Your last point about the ‘animalization of workers’ suggests Haraway might have quite a broad application?
Yes. This opens things up to another set of interesting conversations with cultural geography, which really pin-point how intersections between different forms of exploitation are built into the physical geography of the city. There is a substantial body of writing that has focused on the physical changes that have taken place, firstly, in the shift to modern cities and subsequently in the move to postmodern urban landscapes, which secure certain configurations of exploitation. As thinkers such as Chris Philo and Nicole Shukin have pointed out, there has been a physical removal of spaces where human and animal intersection intersect (such as slaughterhouses and rendering plants) from city centres, which has intensified in recent years, with both animal and worker bodies subject to ever-increasing scrutiny and regulation of movement, in order to maximise profits. There’s a really horrifying article in Cary Wolfe’s Zoontologies that puts these intersections into stark perspective: highlighting the raced and classed nature of contemporary slaughterhouses in the US, where immigrants get the lowest paid, dirtiest, most precarious work; whilst white employees go straight into management positions. Similarly, Philo provides a historical perspective (focusing on Smithfield market in London at the turn of the 20th century), which shows how animal markets were removed from the city centre in the first place due to the perceived ‘bad influence’ animal sexuality and hygiene supposedly had on the working classes! Where Haraway comes in useful, for me, is making explicit how the process of animalization legitimizes exploitation in these types of context: with the category ‘animal’ being used to support other forms of social hierarchy, by making certain actors legitimately ‘killable’ (or at least ‘exploitable’) without the need for ethical reflection.
Aren’t these forms of exploitation less a result of the human/animal dichotomy and more the result of certain humans not being privileged enough over animals? More generally in the context of politics, surely privileging the human in the human/animal dichotomy is entirely justified. After all humans can be political agents—they are capable of conscious participation in democratic procedures and revolutionary sequences. Animals are not.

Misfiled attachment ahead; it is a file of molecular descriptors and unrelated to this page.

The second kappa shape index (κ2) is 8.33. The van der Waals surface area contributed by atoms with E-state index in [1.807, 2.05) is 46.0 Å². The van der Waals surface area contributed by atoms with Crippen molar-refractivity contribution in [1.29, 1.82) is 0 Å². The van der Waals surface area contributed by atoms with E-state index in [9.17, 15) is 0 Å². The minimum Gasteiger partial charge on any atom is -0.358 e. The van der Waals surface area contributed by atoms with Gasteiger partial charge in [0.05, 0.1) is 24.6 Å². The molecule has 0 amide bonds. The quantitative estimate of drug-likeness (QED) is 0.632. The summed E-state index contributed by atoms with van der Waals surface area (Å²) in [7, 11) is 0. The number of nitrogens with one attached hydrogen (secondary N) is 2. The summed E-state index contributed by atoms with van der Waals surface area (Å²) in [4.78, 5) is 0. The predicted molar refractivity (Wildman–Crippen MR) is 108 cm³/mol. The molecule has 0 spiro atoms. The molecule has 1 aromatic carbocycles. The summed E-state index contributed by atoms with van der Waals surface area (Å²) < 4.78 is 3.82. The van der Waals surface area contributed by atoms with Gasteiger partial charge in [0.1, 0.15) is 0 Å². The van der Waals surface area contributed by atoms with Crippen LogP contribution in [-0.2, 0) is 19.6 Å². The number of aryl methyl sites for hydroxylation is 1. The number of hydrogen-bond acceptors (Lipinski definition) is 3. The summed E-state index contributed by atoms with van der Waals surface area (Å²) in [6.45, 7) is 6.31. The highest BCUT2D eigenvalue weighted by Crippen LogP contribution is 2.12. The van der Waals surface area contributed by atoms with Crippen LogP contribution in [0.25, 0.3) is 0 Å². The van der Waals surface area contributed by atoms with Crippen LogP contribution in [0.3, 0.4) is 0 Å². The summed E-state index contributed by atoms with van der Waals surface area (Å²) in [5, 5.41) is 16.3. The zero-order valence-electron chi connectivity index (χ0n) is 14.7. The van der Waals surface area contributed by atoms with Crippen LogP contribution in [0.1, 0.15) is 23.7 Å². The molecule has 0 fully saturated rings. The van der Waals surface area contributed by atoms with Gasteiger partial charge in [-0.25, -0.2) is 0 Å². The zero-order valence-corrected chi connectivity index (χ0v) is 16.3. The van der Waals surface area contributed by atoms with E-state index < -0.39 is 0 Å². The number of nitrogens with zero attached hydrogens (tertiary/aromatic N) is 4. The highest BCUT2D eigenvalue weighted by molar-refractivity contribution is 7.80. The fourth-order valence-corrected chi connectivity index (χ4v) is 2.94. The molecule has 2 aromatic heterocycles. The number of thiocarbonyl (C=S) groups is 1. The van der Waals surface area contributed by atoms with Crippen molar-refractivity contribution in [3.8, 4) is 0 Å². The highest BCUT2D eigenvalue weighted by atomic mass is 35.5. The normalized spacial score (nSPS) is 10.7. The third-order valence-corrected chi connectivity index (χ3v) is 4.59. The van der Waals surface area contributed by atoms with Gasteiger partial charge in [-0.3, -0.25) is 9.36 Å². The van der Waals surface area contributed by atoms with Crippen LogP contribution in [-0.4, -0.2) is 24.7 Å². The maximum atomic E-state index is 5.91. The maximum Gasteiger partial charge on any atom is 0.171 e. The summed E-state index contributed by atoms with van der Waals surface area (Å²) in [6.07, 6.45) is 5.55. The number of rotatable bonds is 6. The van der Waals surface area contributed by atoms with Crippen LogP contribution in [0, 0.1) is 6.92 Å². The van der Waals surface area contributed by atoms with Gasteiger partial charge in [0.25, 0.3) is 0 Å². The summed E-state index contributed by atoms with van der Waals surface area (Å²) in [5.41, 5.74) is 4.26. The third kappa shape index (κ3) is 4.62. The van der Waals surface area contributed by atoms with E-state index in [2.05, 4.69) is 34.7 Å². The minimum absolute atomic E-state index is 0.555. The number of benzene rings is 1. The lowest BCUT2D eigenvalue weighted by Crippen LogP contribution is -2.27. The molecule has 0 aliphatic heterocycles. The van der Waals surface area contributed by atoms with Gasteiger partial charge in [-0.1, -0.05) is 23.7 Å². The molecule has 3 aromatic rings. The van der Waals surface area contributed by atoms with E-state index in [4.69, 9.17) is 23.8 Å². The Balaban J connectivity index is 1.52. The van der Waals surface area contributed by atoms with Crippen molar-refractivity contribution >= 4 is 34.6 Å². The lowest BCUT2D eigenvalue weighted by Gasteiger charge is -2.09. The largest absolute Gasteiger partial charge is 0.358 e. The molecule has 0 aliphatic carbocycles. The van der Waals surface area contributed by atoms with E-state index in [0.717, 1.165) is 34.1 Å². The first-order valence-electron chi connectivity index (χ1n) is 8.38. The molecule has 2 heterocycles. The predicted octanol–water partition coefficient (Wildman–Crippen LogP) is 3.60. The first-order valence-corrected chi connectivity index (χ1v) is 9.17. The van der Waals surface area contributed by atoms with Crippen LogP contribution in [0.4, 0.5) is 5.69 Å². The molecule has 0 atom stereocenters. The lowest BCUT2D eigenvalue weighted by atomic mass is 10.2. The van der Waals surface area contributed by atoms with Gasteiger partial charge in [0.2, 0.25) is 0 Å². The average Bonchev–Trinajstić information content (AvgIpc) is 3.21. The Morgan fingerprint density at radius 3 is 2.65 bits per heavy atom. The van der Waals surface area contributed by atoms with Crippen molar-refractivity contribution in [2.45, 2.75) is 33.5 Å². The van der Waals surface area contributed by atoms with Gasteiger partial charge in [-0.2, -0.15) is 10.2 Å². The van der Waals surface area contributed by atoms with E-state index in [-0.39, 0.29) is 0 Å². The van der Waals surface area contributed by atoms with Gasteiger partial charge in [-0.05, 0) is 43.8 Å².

Firstly, I think that’s a dangerous line of argument as, historically, a wide range of social groups have been excluded from being ‘political agents’ and participating in democratic and revolutionary contexts because of their perceived social inferiority (in fact, that’s exactly why animalization is so problematic!).
Secondly, excluding animals and the broader environment from politics means really reducing the scope of what politics is! Environmental destruction and human rights abuses often go hand in hand; this has been really demonstrated by indigenous-led challenges to environmental destruction. For instance, in her essay “the Promises of Monsters” Haraway focuses on the Kayapo, from central Amazonia, who have engaged in political action that rejects both the exploitation of the environment by western corporations and attempts by western environmentalists to protect the environment by preserving it from human encroachment: as both would destroy their ability to subsist in their environment. Challenging the nature/culture distinction in this context is about survival: and (apologies for the cliché) it doesn’t seem get more political than that. This is a specific example, but increasingly the fate of humans, animals and the environment are intertwined, and separating them into different categories means that cultural relations between them that are – literally – a matter of life or death for human and non-human alike, aren’t given political consideration.
Samuel Grove is an independent researcher and journalist.